Abby Kimber

Abby Kimber, a European American abolitionist and woman’s right activist, was one of several daughters of Emmor Kimber and Susanna Jackson Kimber, who kept a school for girls in Kimberton, Chester County, which came to specialize in teacher training. Abby attended this school, and for many years taught there. When her parents became preoccupied with the reform movements, Abby became the guiding spirit of the school.

Abby Kimber was herself an abolitionist and joined Lucretia Mott, her cousin Sarah Pugh, and others in founding the Philadelphia Female Anti-Slavery Society in 1833. Later, when the Pennsylvania Anti-Slavery Society became integrated, she served for many years on its board.

In 1840, she accompanied James and Lucretia Mott, Sarah Pugh, Mary Grew, and Elizabeth Neall on a trip to London to participate in the World’s Anti-Slavery Society. While they were on the high seas, the American Anti-Slavery Society split over the naming of a woman to a committee. The conservatives withdrew and formed a rival organization, the American and Foreign Anti-Slavery Society.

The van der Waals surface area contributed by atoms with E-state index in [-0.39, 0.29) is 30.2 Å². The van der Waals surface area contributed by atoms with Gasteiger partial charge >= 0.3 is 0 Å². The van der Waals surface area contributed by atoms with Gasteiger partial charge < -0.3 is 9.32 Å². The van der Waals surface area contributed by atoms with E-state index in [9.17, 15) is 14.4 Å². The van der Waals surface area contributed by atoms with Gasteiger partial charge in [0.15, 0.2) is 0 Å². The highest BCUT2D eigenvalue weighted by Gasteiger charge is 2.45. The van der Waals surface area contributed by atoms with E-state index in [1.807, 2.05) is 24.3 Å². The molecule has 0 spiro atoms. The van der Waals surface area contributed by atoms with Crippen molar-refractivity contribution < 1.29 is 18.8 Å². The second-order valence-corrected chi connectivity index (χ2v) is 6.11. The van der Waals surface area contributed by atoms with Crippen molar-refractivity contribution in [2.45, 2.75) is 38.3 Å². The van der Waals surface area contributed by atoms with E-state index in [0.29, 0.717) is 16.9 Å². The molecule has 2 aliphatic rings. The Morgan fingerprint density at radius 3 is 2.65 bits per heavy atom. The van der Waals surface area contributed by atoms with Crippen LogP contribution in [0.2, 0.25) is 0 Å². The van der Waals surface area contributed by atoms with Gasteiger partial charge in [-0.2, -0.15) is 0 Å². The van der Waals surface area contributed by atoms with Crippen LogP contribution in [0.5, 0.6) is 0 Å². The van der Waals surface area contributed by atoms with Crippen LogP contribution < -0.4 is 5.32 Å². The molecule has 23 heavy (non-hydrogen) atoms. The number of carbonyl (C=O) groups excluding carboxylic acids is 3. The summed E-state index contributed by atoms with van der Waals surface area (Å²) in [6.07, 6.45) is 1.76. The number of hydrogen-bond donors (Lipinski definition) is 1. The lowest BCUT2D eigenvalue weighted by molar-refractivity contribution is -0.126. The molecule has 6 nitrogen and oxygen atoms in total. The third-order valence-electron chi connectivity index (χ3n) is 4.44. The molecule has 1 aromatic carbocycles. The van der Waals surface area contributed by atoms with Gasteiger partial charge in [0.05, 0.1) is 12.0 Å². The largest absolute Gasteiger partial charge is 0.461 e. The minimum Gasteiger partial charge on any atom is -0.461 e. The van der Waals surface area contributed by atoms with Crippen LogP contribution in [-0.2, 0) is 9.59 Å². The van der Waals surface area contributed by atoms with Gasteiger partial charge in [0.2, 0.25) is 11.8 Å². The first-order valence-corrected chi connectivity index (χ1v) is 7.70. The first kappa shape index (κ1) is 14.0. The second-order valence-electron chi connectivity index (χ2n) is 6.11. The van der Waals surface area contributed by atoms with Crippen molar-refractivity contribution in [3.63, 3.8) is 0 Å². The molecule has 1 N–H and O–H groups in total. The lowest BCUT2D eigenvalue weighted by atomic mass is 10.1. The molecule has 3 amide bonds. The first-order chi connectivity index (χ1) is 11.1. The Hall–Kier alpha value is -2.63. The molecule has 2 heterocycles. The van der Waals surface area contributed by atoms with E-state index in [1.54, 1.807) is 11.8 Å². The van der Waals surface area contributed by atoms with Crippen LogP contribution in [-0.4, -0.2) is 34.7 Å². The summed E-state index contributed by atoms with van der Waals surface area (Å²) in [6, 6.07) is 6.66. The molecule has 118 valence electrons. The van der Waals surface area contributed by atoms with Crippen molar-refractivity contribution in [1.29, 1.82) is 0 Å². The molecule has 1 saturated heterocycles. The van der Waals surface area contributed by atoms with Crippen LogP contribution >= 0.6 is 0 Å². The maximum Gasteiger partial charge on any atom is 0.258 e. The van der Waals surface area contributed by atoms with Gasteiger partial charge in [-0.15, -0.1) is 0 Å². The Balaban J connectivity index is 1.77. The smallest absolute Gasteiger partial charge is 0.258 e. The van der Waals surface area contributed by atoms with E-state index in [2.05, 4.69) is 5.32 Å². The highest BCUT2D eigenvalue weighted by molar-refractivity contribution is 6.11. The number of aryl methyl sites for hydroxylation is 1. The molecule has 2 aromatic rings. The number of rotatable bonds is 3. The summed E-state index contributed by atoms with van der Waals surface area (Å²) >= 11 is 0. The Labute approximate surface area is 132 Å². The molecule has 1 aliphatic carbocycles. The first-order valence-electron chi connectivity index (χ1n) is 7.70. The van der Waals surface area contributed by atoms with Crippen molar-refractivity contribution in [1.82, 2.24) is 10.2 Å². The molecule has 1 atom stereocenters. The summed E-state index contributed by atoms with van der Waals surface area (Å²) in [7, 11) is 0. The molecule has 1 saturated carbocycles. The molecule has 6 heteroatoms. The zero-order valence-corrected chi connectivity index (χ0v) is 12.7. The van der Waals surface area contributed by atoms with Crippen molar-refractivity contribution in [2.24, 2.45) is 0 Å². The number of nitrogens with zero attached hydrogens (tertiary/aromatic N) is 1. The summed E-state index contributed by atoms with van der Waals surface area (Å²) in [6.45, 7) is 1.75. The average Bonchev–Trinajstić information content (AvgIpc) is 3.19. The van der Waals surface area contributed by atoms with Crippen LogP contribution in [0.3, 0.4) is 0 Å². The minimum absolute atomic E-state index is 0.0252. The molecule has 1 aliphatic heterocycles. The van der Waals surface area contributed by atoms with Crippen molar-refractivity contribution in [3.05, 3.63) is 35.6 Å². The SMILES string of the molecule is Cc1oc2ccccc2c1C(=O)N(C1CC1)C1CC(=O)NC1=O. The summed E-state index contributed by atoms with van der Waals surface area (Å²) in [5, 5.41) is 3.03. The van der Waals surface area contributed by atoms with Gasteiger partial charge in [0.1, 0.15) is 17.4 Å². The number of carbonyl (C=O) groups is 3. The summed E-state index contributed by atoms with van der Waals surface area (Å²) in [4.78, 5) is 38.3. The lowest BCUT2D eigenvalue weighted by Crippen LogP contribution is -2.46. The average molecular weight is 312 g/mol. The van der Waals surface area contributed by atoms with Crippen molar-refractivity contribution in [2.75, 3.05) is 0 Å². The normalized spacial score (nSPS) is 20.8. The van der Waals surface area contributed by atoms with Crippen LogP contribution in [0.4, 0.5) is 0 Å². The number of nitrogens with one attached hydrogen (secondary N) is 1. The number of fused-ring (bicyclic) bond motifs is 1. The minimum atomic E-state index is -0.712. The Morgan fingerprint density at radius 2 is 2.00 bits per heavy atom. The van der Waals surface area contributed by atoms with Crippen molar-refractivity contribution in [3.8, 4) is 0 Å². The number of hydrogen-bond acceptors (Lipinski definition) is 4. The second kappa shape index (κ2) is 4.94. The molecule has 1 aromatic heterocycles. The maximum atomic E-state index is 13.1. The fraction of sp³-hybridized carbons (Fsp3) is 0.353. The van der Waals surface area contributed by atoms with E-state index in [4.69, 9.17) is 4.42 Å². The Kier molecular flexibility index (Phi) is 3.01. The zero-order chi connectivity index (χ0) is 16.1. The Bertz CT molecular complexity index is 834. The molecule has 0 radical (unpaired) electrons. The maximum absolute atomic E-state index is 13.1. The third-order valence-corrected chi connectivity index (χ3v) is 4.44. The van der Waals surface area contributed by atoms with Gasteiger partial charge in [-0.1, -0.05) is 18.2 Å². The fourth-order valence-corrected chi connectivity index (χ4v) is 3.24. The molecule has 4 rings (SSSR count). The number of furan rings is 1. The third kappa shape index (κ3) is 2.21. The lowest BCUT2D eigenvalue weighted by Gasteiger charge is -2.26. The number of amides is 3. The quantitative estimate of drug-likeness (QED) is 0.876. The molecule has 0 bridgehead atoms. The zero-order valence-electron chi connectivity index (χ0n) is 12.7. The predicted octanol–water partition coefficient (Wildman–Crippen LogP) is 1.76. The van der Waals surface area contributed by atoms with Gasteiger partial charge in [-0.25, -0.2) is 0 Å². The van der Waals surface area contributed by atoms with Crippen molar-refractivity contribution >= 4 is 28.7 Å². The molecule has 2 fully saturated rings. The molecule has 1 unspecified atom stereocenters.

When the Mott party arrived in London, they found that the Convention would not seat the women delegates from Pennsylvania and from New England, who were affiliated with the American Anti-Slavery Society, and was threatening to recognize the new American and Foreign Anti-Slavery Society as legitimate. Abby Kimber wrote a spirited protest to the Reverend John Scobie, secretary of the British and Foreign Anti-Slavery Society.

“Thou knowest I am not a Delegate, I do not speak with authority in this matter, but if there is a conciliatory spirit in the Committee I should be glad indeed if it would display itself, not in the courtesy of gentlemen, but in the honest purpose of becoming men, who have unwittingly done deep wrong to a large proportion of the Abolitionists of the United States”.

Returning to the United States, Abby Kimber continued to work for the abolition of slavery, and joined Lucretia Mott and others in promoting the rights of women. After the Kimberton School closed she moved to Philadelphia and made her home with Sarah Pugh.